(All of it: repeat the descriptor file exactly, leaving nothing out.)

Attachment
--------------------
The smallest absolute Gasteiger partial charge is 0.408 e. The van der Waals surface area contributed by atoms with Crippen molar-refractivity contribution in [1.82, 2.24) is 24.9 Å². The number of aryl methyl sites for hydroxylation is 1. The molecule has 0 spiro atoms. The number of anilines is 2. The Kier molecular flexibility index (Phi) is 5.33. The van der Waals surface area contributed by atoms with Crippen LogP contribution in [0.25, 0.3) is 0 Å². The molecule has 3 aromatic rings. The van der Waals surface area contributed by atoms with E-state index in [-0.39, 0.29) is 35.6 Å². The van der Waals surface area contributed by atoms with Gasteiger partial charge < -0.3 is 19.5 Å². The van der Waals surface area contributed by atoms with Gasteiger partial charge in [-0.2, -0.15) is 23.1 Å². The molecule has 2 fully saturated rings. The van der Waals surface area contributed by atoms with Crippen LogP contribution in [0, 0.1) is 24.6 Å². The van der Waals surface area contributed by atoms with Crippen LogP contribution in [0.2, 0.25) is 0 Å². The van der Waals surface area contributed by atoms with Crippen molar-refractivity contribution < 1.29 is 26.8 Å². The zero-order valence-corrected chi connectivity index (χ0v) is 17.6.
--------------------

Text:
The smallest absolute Gasteiger partial charge is 0.408 e. The van der Waals surface area contributed by atoms with Crippen molar-refractivity contribution in [1.82, 2.24) is 24.9 Å². The number of aryl methyl sites for hydroxylation is 1. The molecule has 0 spiro atoms. The number of anilines is 2. The Kier molecular flexibility index (Phi) is 5.33. The van der Waals surface area contributed by atoms with Crippen LogP contribution in [0.25, 0.3) is 0 Å². The molecule has 3 aromatic rings. The van der Waals surface area contributed by atoms with E-state index in [-0.39, 0.29) is 35.6 Å². The van der Waals surface area contributed by atoms with Gasteiger partial charge < -0.3 is 19.5 Å². The van der Waals surface area contributed by atoms with Gasteiger partial charge in [-0.2, -0.15) is 23.1 Å². The molecule has 2 fully saturated rings. The van der Waals surface area contributed by atoms with Crippen LogP contribution in [0, 0.1) is 24.6 Å². The van der Waals surface area contributed by atoms with Crippen LogP contribution in [0.2, 0.25) is 0 Å². The van der Waals surface area contributed by atoms with Crippen molar-refractivity contribution < 1.29 is 26.8 Å². The zero-order valence-corrected chi connectivity index (χ0v) is 17.6.